President's message: events of the past month have brought renewed focus on the core professional values - and it could be said also, on the value of a profession

Our wider concerns

What should a legal profession be concerned about? We are a liberal profession, but  that does that mean for us? Are our obligations restricted so that they affect only our conduct towards clients and courts, or do we have wider perspectives to claim our attention?

The declaration of a state of emergency in Pakistan at the beginning of November caused concern around the world, not least because of the arrest and detention of so many lawyers and judges as well as the restrictions imposed on the operation of the courts. On behalf of the solicitor profession in Scotland, I wrote to the Pakistan High Commissioner at the outset of the crisis, both to express concern at these threats to the rule of law and also to call for the restoration of constitutional government in that country.

The events in Pakistan should serve to remind us all of the importance of the rule of law to any democratic and just society. As I reminded those present at last month’s Admissions Ceremony and practice management course, a regime of law is only of value if it is supported by a strong and independent legal profession, present in all sectors of activity. Such a profession is the guarantor of compliance with the rule of law, just as it is also the facilitator of development and success in society.

Justice and value

The rule of law itself can only truly be observed where there is real access to justice. We have to be clear what that means. At the very least it means that we have to ensure, within our own jurisdiction as much as overseas, that those who are in need of assistance in accessing justice can in turn have access to that assistance. We are all aware of the restrictions on public expenditure that impel governments to seek value for money, and as taxpayers I doubt that any of us would wish government to abandon proper control of the public purse. However, we have to be alive to the risk that the pursuit of such value for money can lead to a denial of justice. We have to work to ensure that justice is not denied through the lack of means on the part of individuals.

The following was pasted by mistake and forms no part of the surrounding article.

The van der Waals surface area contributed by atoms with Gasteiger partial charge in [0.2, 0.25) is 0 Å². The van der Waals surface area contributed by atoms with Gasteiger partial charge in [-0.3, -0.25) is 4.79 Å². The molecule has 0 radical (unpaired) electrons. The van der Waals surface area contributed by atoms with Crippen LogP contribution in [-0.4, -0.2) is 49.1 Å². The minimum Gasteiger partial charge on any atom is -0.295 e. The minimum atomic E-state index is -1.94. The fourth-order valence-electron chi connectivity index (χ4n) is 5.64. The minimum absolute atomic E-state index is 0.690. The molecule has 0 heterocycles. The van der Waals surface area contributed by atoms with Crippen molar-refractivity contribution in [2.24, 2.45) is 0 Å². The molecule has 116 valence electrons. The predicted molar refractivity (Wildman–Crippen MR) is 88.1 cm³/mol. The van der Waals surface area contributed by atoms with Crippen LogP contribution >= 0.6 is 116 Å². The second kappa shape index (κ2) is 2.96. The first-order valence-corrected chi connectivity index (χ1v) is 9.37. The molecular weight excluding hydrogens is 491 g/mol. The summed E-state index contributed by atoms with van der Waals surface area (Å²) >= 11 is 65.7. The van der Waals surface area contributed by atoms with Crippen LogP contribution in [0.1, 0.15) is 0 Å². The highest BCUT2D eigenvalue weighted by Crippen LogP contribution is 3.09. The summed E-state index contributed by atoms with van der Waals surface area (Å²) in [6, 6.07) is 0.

Justice is not served by pleas of convenience.

A tribute to leadership

As a liberal profession, we should aspire to high standards. In welcoming new solicitors at the Admissions Ceremony, I talked about some of the current major issues of concern to the profession: alternative business structures; education and training; and drawing up a new statement of professional standards. Perhaps unsurprisingly, I referred to those three issues again at a Society symposium described colloquially as the New Partners Course. At the heart of each of these three themes lie the core values and principles of this profession; it is important that we keep them in view as we look at the profession of the future. And part of planning for tomorrow involves mentally leaving behind what for some may be the comfort zone of today.

The role of solicitors in society was underlined during last month’s welcome debate in the Scottish Parliament on ABSs and a range of other issues. The Cabinet Secretary for Justice, Kenny MacAskill, recognized the importance of the profession in maintaining the rule of law, which he described as so fundamental that it may well be the most important matter that a government can deliver. His tribute to the leadership and courage – his words – of the Society during a time of radical change, and his commitment to a consensual approach were encouraging; even more so the cross-party agreement that existed in the debating chamber. We must all work together to produce the best outcome for solicitors, their clients and civic Scotland as a whole.

Tomorrow’s providers

Just as the Society has obligations to uphold the rule of law, ensure access to justice and work for the benefit of society, so also we have obligations to the future. As once again, in November, qualifying heats started in the Society’s annual school debating tournament, and 134 teams the length and breadth of the country took up the challenge, we can take some satisfaction that some of tomorrow’s lawyers are having perhaps their first encounter with those same core values and principles. But more importantly, the competition shows that we recognise our duties to the future.

Today’s student debaters can be the providers of legal services in tomorrow’s Scotland.

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